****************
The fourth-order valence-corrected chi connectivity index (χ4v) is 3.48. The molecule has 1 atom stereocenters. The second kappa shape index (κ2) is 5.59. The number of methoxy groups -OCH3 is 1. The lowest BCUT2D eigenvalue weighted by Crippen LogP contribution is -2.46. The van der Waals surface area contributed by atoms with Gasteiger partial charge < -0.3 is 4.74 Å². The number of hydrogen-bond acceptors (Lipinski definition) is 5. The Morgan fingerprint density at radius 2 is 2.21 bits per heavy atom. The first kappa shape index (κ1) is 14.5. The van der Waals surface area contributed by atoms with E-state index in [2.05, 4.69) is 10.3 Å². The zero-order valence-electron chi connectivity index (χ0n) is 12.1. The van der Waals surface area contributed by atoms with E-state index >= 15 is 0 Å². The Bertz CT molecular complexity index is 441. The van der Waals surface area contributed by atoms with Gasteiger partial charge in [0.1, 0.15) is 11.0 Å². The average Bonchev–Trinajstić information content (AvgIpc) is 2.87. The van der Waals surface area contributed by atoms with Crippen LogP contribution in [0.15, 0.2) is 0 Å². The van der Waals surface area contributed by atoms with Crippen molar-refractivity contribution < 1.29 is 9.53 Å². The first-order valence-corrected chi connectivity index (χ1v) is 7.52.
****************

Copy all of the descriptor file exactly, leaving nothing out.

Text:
The fourth-order valence-corrected chi connectivity index (χ4v) is 3.48. The molecule has 1 atom stereocenters. The second kappa shape index (κ2) is 5.59. The number of methoxy groups -OCH3 is 1. The lowest BCUT2D eigenvalue weighted by Crippen LogP contribution is -2.46. The van der Waals surface area contributed by atoms with Gasteiger partial charge < -0.3 is 4.74 Å². The number of hydrogen-bond acceptors (Lipinski definition) is 5. The Morgan fingerprint density at radius 2 is 2.21 bits per heavy atom. The first kappa shape index (κ1) is 14.5. The van der Waals surface area contributed by atoms with E-state index in [2.05, 4.69) is 10.3 Å². The zero-order valence-electron chi connectivity index (χ0n) is 12.1. The van der Waals surface area contributed by atoms with E-state index >= 15 is 0 Å². The Bertz CT molecular complexity index is 441. The van der Waals surface area contributed by atoms with Gasteiger partial charge in [0.1, 0.15) is 11.0 Å². The average Bonchev–Trinajstić information content (AvgIpc) is 2.87. The van der Waals surface area contributed by atoms with Crippen LogP contribution in [0.15, 0.2) is 0 Å². The van der Waals surface area contributed by atoms with Crippen molar-refractivity contribution < 1.29 is 9.53 Å². The first-order valence-corrected chi connectivity index (χ1v) is 7.52.